Five Czech films share twelve Czech Lions
by Viktor Palák
05/03/2012 - While Leaving by the late Czech president Vaclav Havel began the evening with a nomination in each category, it left with two awards including one for best screenplay. Havel's widow Dagmar accepted the glass lion statuette, but herself lost in the acting category to Anna Geislerova, who won her fifth Lion and is currently in Bohdan Slama's Sundance competition title Four Suns.
But it was the social drama Poupata by Zdenek Jirasky (pictured) that left the evening as the big winner, scoring four times, including the main categories. Veteran cinematographer Vladimir Smutny won his sixth Lion for his work on the film.
Rotoscope animation Alois nebel [trailer], which will soon be on French screens and is scheduled to be released in Germany this summer, won three times. The Czech Film And TV Academy and the Czech Critics, who introduced their own awards last year, agreed that the best music was composed for this film.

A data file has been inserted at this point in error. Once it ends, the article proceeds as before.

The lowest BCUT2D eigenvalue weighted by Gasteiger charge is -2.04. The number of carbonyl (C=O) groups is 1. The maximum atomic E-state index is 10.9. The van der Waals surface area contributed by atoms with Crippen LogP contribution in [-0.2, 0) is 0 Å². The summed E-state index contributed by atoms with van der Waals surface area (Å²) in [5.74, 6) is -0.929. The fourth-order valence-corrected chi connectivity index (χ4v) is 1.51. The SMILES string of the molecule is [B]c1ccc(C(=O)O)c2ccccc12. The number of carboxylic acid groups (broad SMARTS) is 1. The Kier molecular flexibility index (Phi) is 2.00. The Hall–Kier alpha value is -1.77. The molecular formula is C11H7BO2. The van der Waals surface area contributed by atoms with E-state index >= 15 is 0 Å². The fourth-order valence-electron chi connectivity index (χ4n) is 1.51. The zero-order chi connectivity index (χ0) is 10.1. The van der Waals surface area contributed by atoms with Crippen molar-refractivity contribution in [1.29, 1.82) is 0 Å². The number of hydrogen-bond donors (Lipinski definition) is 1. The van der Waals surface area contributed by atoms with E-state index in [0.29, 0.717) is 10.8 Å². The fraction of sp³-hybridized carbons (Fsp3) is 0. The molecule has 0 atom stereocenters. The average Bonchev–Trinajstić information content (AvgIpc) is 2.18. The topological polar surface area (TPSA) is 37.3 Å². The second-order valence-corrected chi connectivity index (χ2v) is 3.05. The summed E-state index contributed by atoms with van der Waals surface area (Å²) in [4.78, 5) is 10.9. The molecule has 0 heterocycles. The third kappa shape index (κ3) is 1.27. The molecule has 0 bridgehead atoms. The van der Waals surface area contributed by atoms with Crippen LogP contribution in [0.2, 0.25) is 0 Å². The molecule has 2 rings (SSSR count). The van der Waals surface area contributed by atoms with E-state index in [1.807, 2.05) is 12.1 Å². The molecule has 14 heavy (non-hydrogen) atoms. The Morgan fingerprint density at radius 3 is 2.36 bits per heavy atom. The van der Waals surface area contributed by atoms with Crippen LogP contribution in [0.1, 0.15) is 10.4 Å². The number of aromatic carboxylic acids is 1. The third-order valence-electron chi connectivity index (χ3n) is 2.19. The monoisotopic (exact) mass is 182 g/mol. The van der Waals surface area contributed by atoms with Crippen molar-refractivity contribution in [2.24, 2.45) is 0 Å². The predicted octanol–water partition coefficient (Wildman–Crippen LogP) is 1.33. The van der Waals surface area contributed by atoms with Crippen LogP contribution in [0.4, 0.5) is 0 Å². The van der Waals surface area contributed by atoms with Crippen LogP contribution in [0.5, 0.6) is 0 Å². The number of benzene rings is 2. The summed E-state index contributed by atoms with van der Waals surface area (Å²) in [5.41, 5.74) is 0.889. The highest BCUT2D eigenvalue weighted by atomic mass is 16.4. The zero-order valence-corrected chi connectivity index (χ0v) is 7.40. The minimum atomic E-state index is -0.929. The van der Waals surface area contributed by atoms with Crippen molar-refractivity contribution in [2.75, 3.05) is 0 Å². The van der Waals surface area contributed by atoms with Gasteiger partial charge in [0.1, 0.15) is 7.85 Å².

While the Academy has come in for criticism for not noticing the 'smaller films' in recent years, it was observant enough this time to reward actress Tatijana Medvecka for her role of a mother in The House [trailer] by Zuzana Liova. The film premiered at the Berlinale in 2011, as did Eighty Letters by Vaclav Kadrnka. Nevertheless, his film was omitted from the nominations.
Robert Sedlacek's Long Live the Family!, which was named best film at the recent Czech Film Critics' Awards, also left without a single win, despite being nominated six times. Sedlacek has previously stated that it is the Critics' Awards that he considers more valuable, which may have hurt him in the eyes of the Academy, which has previously nominated his films but often does not reward them.